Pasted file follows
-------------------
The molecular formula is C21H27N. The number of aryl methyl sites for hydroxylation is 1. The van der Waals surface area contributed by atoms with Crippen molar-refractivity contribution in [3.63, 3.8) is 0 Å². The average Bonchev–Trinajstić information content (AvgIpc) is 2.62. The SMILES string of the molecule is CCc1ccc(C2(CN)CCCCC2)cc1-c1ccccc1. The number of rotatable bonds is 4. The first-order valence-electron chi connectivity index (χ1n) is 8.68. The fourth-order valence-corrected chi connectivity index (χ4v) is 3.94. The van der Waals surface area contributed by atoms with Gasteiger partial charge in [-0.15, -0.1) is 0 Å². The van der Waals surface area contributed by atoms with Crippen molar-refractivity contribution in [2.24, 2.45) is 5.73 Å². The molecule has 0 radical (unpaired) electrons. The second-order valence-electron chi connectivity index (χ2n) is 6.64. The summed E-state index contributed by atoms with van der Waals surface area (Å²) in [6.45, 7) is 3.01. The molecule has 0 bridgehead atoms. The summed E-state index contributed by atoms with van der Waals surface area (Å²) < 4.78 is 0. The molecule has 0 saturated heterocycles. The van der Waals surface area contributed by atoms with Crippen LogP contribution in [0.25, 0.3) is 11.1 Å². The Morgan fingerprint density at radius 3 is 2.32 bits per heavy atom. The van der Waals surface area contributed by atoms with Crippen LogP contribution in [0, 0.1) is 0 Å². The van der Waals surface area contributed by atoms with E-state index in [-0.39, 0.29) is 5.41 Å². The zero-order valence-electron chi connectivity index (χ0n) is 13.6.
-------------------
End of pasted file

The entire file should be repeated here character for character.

The molecular formula is C21H27N. The number of aryl methyl sites for hydroxylation is 1. The van der Waals surface area contributed by atoms with Crippen molar-refractivity contribution in [3.63, 3.8) is 0 Å². The average Bonchev–Trinajstić information content (AvgIpc) is 2.62. The SMILES string of the molecule is CCc1ccc(C2(CN)CCCCC2)cc1-c1ccccc1. The number of rotatable bonds is 4. The first-order valence-electron chi connectivity index (χ1n) is 8.68. The fourth-order valence-corrected chi connectivity index (χ4v) is 3.94. The van der Waals surface area contributed by atoms with Gasteiger partial charge in [-0.15, -0.1) is 0 Å². The van der Waals surface area contributed by atoms with Crippen molar-refractivity contribution in [2.24, 2.45) is 5.73 Å². The molecule has 0 radical (unpaired) electrons. The second-order valence-electron chi connectivity index (χ2n) is 6.64. The summed E-state index contributed by atoms with van der Waals surface area (Å²) in [6.45, 7) is 3.01. The molecule has 0 bridgehead atoms. The summed E-state index contributed by atoms with van der Waals surface area (Å²) < 4.78 is 0. The molecule has 0 saturated heterocycles. The van der Waals surface area contributed by atoms with Crippen LogP contribution in [0.25, 0.3) is 11.1 Å². The Morgan fingerprint density at radius 3 is 2.32 bits per heavy atom. The van der Waals surface area contributed by atoms with Crippen LogP contribution in [0, 0.1) is 0 Å². The van der Waals surface area contributed by atoms with E-state index in [-0.39, 0.29) is 5.41 Å². The zero-order valence-electron chi connectivity index (χ0n) is 13.6.